Those of us who follow the machinations of the gun industry have a high tolerance threshold for immoral actions. But the latest legal maneuver by lawyers for Remington, being sued in Connecticut court for irresponsible marketing of its product by the families of Sandy Hook victims, is enough to leave even the most cynical person speechless.
Defense attorneys trying to defend the gun-maker in a unlawful marketing lawsuit have subpoenaed the academic, attendance and disciplinary records for five of the first graders murdered by Adam Lanza, along with the employment records of four educators killed. The mind boggles and the stomach turns.
As the family’s attorney rightly replied, “The records cannot possibly excuse Remington’s egregious marketing conduct, or be of any assistance in estimating the catastrophic damages in this case. The only relevant part of their attendance records is that they were at their desks on Dec. 14, 2012.” At their desks on that day, and never again.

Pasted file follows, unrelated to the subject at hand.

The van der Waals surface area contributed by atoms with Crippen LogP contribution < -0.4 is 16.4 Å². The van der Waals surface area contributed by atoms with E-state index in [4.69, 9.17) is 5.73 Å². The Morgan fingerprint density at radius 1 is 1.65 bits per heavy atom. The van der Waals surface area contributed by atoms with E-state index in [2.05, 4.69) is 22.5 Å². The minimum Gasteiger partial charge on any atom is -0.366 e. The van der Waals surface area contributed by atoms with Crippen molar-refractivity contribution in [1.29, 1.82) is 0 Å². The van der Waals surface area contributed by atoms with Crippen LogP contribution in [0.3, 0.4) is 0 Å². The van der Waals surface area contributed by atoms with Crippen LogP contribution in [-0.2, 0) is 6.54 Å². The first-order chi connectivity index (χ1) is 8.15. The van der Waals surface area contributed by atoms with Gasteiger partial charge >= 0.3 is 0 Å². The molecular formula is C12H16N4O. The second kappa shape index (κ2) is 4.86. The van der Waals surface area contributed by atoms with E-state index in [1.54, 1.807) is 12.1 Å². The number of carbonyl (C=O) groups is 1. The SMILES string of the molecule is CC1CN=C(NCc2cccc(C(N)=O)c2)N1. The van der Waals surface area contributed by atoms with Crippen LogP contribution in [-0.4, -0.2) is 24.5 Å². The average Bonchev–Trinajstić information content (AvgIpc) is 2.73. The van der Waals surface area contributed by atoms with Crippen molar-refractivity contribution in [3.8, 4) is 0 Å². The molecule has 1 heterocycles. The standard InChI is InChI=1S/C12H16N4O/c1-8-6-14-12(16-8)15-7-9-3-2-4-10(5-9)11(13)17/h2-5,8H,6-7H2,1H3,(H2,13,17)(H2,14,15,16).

The impending trial is a landmark test of whether a gun-maker has broken a law barring reckless commercial behavior, the state’s Unfair Trade Practice Act. Remington (which has since declared bankruptcy and is now being defended in court by four insurance companies) sought to be shielded by a terrible federal law granting firearm manufacturers near-total immunity from lawsuits. Connecticut’s highest court ruled that statute doesn’t prevent the company from an alleged violation of state law, a decision the U.S. Supreme Court let stand.
The families’ theory is that in its attempts to sell as many of its military-grade assault rifles as possible, Remington knowingly targeted unstable young men like Lanza — the rough equivalent of tempting children to harm themselves by pushing poison in the shape and color of candy.
They’ve got a strong case, so strong that Remington’s defense has offered each of the nine families $3.6 million in a proposed settlement. Thirty-three million dollars is a lot of money. But it won’t be enough for the merchants of death to buy back their souls.